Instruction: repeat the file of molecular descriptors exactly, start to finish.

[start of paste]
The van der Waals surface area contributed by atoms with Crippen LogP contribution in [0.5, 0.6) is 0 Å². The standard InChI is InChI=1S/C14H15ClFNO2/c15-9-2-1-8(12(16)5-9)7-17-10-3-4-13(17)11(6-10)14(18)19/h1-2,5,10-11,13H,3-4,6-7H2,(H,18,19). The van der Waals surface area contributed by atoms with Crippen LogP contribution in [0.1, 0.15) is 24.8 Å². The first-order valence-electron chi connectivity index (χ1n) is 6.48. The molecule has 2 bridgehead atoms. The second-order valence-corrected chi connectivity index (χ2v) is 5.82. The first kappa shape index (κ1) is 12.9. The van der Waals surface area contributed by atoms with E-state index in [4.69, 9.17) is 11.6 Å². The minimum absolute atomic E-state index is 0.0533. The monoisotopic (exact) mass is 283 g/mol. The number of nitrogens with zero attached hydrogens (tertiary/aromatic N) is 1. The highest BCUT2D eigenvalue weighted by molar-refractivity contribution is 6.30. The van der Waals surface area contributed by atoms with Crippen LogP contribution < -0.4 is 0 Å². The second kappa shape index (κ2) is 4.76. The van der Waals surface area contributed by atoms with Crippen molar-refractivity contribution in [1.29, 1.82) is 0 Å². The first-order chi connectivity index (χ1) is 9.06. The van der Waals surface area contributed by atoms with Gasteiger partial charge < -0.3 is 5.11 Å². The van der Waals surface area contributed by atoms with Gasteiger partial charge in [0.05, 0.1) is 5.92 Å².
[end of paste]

The van der Waals surface area contributed by atoms with Crippen LogP contribution in [0.5, 0.6) is 0 Å². The standard InChI is InChI=1S/C14H15ClFNO2/c15-9-2-1-8(12(16)5-9)7-17-10-3-4-13(17)11(6-10)14(18)19/h1-2,5,10-11,13H,3-4,6-7H2,(H,18,19). The van der Waals surface area contributed by atoms with Crippen LogP contribution in [0.1, 0.15) is 24.8 Å². The first-order valence-electron chi connectivity index (χ1n) is 6.48. The molecule has 2 bridgehead atoms. The second-order valence-corrected chi connectivity index (χ2v) is 5.82. The first kappa shape index (κ1) is 12.9. The van der Waals surface area contributed by atoms with E-state index in [4.69, 9.17) is 11.6 Å². The minimum absolute atomic E-state index is 0.0533. The monoisotopic (exact) mass is 283 g/mol. The number of nitrogens with zero attached hydrogens (tertiary/aromatic N) is 1. The highest BCUT2D eigenvalue weighted by molar-refractivity contribution is 6.30. The van der Waals surface area contributed by atoms with Crippen LogP contribution < -0.4 is 0 Å². The second kappa shape index (κ2) is 4.76. The van der Waals surface area contributed by atoms with Crippen molar-refractivity contribution in [1.29, 1.82) is 0 Å². The first-order chi connectivity index (χ1) is 9.06. The van der Waals surface area contributed by atoms with Gasteiger partial charge < -0.3 is 5.11 Å². The van der Waals surface area contributed by atoms with Gasteiger partial charge in [0.05, 0.1) is 5.92 Å².